The village stood on the lower eastern slope of Mt. Shaykh Ahmad Sulayman and faced south, where it overlooked Wadi Isma'il (a tributary of Wadi al-Sarar). The Jerusalem−Jaffa railway line passed along this wadi. Dirt paths linked 'Aqqur to other villages in the area. In the late nineteenth century, 'Aqqur was a small village built on a ridge and surrounded by very rugged ground. Under the Mandate, it was classified as a hamlet by the Palestine Index Gazetteer and had a small number of (mostly stone-built) houses that were crowded together in a semi-circular plan. The population was Muslim. Village agriculture was rainfed and was based on olives and grain. Olive trees surrounded the village on all sides, especially on the southern side, along Wadi Isma'il. In 1944/45 a total of 653 dunums was planted in cereals; 174 dunums were irrigated or used for orchards, 164 dunums of which were planted with olive trees. The adjacent slopes, covered with wild trees and herbs, were used for grazing and as a source of firewood. The maqam (shrine) and spring of Shaykh Ahmad Sulayman were on the southwestern edge of the village.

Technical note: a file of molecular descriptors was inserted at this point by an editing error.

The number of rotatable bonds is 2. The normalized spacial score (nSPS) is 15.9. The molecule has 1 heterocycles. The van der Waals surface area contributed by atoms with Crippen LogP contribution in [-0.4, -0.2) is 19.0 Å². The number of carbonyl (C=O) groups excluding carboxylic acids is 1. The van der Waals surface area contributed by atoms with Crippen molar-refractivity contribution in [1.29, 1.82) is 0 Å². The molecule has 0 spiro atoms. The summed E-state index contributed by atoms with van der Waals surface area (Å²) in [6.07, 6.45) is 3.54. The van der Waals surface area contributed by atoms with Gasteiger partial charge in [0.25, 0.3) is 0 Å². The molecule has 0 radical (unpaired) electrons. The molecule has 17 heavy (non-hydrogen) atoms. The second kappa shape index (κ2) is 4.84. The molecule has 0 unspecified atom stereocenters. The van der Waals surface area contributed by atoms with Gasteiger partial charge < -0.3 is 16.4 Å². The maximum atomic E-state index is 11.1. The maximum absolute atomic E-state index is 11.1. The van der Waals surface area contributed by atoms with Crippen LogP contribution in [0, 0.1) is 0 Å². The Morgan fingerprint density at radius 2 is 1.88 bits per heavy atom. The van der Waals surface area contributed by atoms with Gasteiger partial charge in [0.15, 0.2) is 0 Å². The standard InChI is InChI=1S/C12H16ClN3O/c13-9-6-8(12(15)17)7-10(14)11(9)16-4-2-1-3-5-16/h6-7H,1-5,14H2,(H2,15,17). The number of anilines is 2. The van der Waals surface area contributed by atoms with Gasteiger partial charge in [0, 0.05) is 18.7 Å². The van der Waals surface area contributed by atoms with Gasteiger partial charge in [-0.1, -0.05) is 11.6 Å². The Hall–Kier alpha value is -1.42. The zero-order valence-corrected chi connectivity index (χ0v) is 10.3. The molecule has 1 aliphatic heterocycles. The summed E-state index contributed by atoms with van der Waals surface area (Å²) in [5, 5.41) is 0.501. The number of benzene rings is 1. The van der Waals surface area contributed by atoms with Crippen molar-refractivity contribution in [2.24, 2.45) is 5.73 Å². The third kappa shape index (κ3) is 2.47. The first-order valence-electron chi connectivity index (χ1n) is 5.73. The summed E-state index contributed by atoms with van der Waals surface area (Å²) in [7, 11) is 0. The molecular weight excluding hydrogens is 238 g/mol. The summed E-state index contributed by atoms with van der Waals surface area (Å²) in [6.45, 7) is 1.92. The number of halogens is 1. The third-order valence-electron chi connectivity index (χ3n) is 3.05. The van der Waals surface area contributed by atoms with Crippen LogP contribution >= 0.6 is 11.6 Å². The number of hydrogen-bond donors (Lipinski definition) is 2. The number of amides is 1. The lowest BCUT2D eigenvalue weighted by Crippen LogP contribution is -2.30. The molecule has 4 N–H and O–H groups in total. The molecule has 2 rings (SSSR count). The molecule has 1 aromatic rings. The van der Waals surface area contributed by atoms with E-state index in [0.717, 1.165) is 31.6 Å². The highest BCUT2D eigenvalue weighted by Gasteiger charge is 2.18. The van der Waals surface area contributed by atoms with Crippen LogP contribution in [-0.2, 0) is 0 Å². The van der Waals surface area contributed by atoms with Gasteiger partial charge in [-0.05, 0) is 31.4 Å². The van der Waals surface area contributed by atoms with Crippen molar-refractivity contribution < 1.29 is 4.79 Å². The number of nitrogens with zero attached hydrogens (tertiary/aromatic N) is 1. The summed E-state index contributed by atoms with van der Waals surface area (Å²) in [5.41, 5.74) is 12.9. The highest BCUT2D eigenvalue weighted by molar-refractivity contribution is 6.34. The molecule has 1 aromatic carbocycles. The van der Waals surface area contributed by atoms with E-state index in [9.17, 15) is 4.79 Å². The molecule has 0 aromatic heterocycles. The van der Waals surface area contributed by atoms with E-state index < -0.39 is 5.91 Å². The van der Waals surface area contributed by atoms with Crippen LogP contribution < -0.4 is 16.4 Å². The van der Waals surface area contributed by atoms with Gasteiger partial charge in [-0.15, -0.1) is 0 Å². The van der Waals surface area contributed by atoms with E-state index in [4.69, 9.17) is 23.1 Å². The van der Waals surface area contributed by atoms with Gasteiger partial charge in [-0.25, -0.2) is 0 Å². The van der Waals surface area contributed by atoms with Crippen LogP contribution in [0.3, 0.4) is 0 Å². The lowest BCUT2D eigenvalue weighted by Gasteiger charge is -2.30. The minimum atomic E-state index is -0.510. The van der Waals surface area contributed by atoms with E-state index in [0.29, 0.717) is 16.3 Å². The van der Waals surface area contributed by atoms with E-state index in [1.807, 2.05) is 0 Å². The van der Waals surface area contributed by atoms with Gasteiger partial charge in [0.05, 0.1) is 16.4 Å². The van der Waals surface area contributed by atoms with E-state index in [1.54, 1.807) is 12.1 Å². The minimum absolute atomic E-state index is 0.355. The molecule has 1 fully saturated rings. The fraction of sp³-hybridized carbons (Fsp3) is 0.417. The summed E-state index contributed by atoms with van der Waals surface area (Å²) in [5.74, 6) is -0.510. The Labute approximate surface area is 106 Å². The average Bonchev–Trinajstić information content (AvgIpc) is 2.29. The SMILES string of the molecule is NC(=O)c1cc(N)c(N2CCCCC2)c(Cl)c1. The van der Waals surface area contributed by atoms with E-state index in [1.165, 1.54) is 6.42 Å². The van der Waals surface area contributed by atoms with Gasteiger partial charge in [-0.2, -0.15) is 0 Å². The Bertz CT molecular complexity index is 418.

Israeli historian Benny Morris writes that the village was taken on 13−14 July 1948, during the second phase of Operation Dani (see Abu al-Fadl, Ramla sub-disctrict). But another Israeli source, the History of the Haganah, states that the village was occupied two months earlier (13 May), during the implementation of Plan Dalet. This information is probably incorrect, since the village is mentioned in connection with a few others which lie some 35 km to the west, near the city of Isdud. Moreover, the New York Times quoted an Egyptian communiqué which stated that 'Aqqur was entered by Egyptian forces just before the first truce, on 10 June. The statement did not say that the village had been seized from Israeli forces.
There are no Israeli settlements on village land.
A thick forest of fir and cypress trees has been planted on the site. Within the forest, stone rubble and the ruins of walls with arched openings and terraces are visible. Cactuses and fig, almond, and olive trees also grow on the site, along with grass and thorns. The forest was established by the Jewish National Fund in memory of Zvai Dubroski, Rose Marcus, and Fami Miliman of Los Angeles, and Sam and Rose Schneider of Detroit.